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The New Fitbit Alta HR Isn’t Enough to Break the Fitbit Inc (FIT) Slump

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Fitbit Inc (NYSE: FIT ) has had a rough year already. Sales have been down significantly as it gets squeezed between increasingly fitness-focused smartwatches on the high end and cheap fitness trackers from China on the low end. Making matters worse, its core U.S. market is reaching saturation. As a result Fitbit stock is down nearly 20% since the start of 2017 and over 85% since its all time high in July, 2015.

Fitbit Inc (FIT)

Source: Fitbit

The company just announced a new Fitbit Alta HR activity tracker, but is adding heart rate monitoring to an existing fitness bracelet (and boosting the price) going to help turn things around for FIT stock?

Fitbit Alta HR

Yesterday, Fitbit announced the Fitbit Alta HR . The company followed the same basic strategy it used with last year's Charge 2: Take an existing fitness tracker and add heart rate monitoring.

In this case, the Alta - FIT's fitness bracelet aimed at more fashion-conscious consumers - was updated with the company's PurePulse heart rate sensor. FIT is billing it as "the world's slimmest fitness wristband with continuous heart rate." The new version is also more expensive: $149.95 compared to $129.95 for the original.

This price point makes the new Fitbit tracker the exact same price as the Charge 2. Both offer pretty much the same features, including heart rate monitoring and the ability to switch bands for different looks. The primary difference between the two (besides a slimmer form factor) appears to be that the Alta HR lacks the Charge 2's ability to use a connected smartphone's GPS. However, the new Fitbit offers superior battery life to the Charge 2, with a claimed 7-days between charges instead of 5-days.

FIT's Challenging Year

The trouble for Fitbit stock actually started in earnest as 2016 began to wind down. The company faced a litany of problems , including production issues with its latest models and ongoing legal issues with rival Jawbone .

Apple Inc. (NASDAQ: AAPL ) released the Apple Watch Series 2 in September, adding an even greater focus on fitness. AAPL lowered the price of the original Apple Watch, making it more tempting to customers who had been considering a new Fitbit because the smartwatch was too expensive. The icing on the cake was Apple's Nike Inc (NYSE: NKE ) partnership that resulted in the Apple Watch Nike+ fitness smartwatch, which arrived just in time to tempt holiday shoppers.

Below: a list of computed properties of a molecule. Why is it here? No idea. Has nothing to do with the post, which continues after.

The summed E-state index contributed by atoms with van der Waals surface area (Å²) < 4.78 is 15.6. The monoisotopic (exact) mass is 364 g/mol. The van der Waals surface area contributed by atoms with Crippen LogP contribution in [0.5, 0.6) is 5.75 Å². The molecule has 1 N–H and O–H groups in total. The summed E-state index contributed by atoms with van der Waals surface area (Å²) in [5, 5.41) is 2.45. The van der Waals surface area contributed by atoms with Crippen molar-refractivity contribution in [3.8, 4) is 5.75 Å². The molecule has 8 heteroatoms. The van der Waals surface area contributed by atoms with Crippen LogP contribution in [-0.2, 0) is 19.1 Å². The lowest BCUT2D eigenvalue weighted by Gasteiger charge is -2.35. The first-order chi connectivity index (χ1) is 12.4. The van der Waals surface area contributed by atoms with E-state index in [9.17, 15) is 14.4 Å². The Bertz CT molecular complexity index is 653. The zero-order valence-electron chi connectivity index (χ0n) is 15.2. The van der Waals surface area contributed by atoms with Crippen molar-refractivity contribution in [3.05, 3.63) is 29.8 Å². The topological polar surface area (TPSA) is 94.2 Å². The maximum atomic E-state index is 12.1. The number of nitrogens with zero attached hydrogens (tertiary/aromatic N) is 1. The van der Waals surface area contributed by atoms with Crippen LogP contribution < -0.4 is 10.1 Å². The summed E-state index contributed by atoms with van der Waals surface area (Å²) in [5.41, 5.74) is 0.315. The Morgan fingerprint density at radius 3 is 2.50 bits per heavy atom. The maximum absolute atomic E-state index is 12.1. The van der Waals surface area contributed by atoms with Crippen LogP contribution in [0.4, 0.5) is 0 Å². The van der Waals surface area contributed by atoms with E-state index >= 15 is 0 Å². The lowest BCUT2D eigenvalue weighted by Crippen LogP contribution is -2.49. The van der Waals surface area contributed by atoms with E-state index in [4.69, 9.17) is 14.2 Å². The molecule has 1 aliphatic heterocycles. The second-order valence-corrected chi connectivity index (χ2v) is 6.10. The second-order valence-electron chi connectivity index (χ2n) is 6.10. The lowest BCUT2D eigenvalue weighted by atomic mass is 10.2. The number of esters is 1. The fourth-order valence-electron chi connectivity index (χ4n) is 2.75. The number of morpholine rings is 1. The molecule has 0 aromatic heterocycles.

FIT bought the IP from struggling smartwatch pioneer Pebble in December, but that move has not had any material impact on on its product line as yet. If anything, the move angered Pebble fans.

In the latest bit of bad news for Fitbit stock, a report for Q4 wearable sales shows Apple hit a new record with the Apple Watch , while China's Xiaomi saw its fitness tracker sales grow 96.2% year-over-year. FIT had a rough quarter, with sales down 22.7%.

Are Products Like the Fitbit Alta HR the Answer?

In its quarterly report on wearables, IDC summarized the challenges FIT faces :

"However, the company also faced one of its largest declines ever as it remained heavily focused on the U.S., a market that is quickly approaching saturation for fitness trackers. Though the company has grown in other parts of the world, it also remained challenged as low-cost competitors eat away at Fitbit's market share."

The Fitbit Alta HR is without a doubt a good fitness tracker. But is heart rate monitoring a big enough new feature to convince Alta owners to upgrade? For those looking for a first fitness tracker (in this increasingly saturated U.S. market), the identically priced Charge 2 makes for a confusing choice.

For those who want a fitness tracker without spending $150, Xiaomi's MI Band 2 , which offers the same basic features as the new Fitbit, including heart rate monitoring, OLED display, sleep tracking, smart phone alerts and interchangeable bands - goes for under $30. Clearly FIT won't sell many of its new Fitbit trackers in China and online retailers are selling cheap MI Bands to U.S. buyers as well.

In other words, the Fibit Alta HR isn't likely to do much to turn around Fitbit's fortunes. If the company is able to integrate that Pebble know-how it acquired into a device that satisfies its hardcore user base while attracting potential smartwatch buyers - something the Fitbit Blaze has struggled to do - then it might be on to something.

For now, it seems like FIT is treading water.

As of this writing, Brad Moon did not hold a position in any of the aforementioned securities.

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The views and opinions expressed herein are the views and opinions of the author and do not necessarily reflect those of Nasdaq, Inc.


The views and opinions expressed herein are the views and opinions of the author and do not necessarily reflect those of Nasdaq, Inc.

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